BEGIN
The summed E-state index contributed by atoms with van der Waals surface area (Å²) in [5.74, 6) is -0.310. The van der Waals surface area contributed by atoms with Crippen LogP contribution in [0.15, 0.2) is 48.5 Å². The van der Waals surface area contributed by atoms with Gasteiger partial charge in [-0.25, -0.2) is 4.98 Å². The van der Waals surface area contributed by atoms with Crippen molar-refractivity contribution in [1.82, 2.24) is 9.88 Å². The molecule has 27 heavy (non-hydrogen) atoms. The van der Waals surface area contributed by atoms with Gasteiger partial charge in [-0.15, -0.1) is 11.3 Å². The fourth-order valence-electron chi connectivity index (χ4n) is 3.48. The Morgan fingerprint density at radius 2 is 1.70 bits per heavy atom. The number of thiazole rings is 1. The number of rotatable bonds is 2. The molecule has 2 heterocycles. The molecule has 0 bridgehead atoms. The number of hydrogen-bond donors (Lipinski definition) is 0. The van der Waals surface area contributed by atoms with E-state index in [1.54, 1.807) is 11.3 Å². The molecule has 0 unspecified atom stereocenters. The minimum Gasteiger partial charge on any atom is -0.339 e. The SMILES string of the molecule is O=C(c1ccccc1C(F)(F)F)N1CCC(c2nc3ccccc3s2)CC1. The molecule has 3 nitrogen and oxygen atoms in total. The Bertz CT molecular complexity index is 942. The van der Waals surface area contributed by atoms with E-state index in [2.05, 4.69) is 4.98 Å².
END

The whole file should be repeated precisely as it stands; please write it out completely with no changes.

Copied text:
The summed E-state index contributed by atoms with van der Waals surface area (Å²) in [5.74, 6) is -0.310. The van der Waals surface area contributed by atoms with Crippen LogP contribution in [0.15, 0.2) is 48.5 Å². The van der Waals surface area contributed by atoms with Gasteiger partial charge in [-0.25, -0.2) is 4.98 Å². The van der Waals surface area contributed by atoms with Crippen molar-refractivity contribution in [1.82, 2.24) is 9.88 Å². The molecule has 27 heavy (non-hydrogen) atoms. The van der Waals surface area contributed by atoms with Gasteiger partial charge in [-0.15, -0.1) is 11.3 Å². The fourth-order valence-electron chi connectivity index (χ4n) is 3.48. The Morgan fingerprint density at radius 2 is 1.70 bits per heavy atom. The number of thiazole rings is 1. The number of rotatable bonds is 2. The molecule has 2 heterocycles. The molecule has 0 bridgehead atoms. The number of hydrogen-bond donors (Lipinski definition) is 0. The van der Waals surface area contributed by atoms with E-state index in [1.54, 1.807) is 11.3 Å². The molecule has 0 unspecified atom stereocenters. The minimum Gasteiger partial charge on any atom is -0.339 e. The SMILES string of the molecule is O=C(c1ccccc1C(F)(F)F)N1CCC(c2nc3ccccc3s2)CC1. The molecule has 3 nitrogen and oxygen atoms in total. The Bertz CT molecular complexity index is 942. The van der Waals surface area contributed by atoms with E-state index in [2.05, 4.69) is 4.98 Å².